Hayley Matthews: Older and wiser with the help of my birthday boy

Hayley enjoyed her birthday as much as her son
Hayley enjoyed her birthday as much as her son
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IT was my birthday in July and at the ripe old age of 38, with a young family and a bun in the oven, my celebrations were very low key.

It’s really hard to muster up any sort of motivation to do most things when pregnant, but to arrange a party, social event or get-together, it just feels like the biggest challenge ever.

It’s not really something any pregnant woman wants to do, especially as you’re not even partaking in the celebrations, wine drinking or dancing – you’re merely a spectator, with swollen feet and a stomach the size of a No. 26 bus.

Arranging a party for other people, only to go along and watch everyone else get steaming was not on my list of ideal birthdays.

Instead I decided to take my six-year old, growing bump, partner and dad out to Tony Macaroni at the Omni Centre for a sit-down meal. This way I could keep my boy happy with spaghetti meatballs as well as looking after Mr Hayley and my dad with a few Peronis. All minimal effort whilst I sat sipping a Coke and deciding over linguini or rigatoni.

It was lovely and really family-friendly, just what I needed for a minimal effort kind of day. I also had to test the ice cream sundae that my son had ordered, just to make sure it was fit for purpose. Well and truly spoilt – and the only time I moved was to go to the loo!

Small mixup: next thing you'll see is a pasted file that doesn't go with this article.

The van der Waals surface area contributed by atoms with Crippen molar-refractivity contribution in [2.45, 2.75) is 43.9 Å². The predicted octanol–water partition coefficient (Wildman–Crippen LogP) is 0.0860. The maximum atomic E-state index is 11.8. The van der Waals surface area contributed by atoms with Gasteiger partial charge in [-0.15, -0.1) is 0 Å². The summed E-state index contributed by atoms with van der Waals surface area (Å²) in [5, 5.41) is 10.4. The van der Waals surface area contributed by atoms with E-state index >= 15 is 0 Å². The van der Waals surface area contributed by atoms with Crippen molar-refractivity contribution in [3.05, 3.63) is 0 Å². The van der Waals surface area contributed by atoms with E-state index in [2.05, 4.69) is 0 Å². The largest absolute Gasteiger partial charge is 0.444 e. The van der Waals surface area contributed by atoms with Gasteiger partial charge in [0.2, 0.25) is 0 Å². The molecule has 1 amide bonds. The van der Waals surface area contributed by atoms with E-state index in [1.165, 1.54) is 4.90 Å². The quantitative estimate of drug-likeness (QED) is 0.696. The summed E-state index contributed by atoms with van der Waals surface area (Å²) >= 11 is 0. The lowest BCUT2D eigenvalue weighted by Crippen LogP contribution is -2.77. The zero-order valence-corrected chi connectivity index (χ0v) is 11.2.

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It’s what it’s all about really, keeping the children happy. That’s my role as a parent. I put my son first all the time and would do anything for him. It’s what comes with being a parent. I wouldn’t have it any other way and I have warned him that when I’m older he’ll be wiping my bum and feeding me soup in return. He’s not quite come round to that idea yet but I’m working on it.

Kids are hilarious on your birthday. It’s almost like it’s their birthday too. Helping you open cards, eat cake and unwrap presents is the best bit of any birthday with a young child. Mr Hayley always says that our son can’t hold his own pee so he rarely tells him what he’s bought people as a present, so I wasn’t expecting any big reveals of what I was getting. ­However, in true style, with perfect timing my son woke me up on my birthday, excitedly shouting “Mummy, mummy, I’m trying to find your cat book that daddy got you for your birthday so you can open it!”

Brilliant, just utterly, totally, completely brilliant! That is the innocence of a six-year-old on a parent’s birthday. No malice, just honesty and kindness, which sometimes can reveal a surprise, but hey, it’s hardly a big deal.

So after a rake about and a call to my partner who was on his way to an early shift, we located the presents.

I wouldn’t change it for the world and am pleased to report he knew nothing about any of the other presents, so there was still an element of surprise.

But genuinely, the older I get, the more I gear my birthdays towards family-friendly events. Gone are the days of walking home along Princes Street with make-up running down my face, shoes in one hand whilst the other is waving down a taxi after too many vodka and Cokes. It feels great.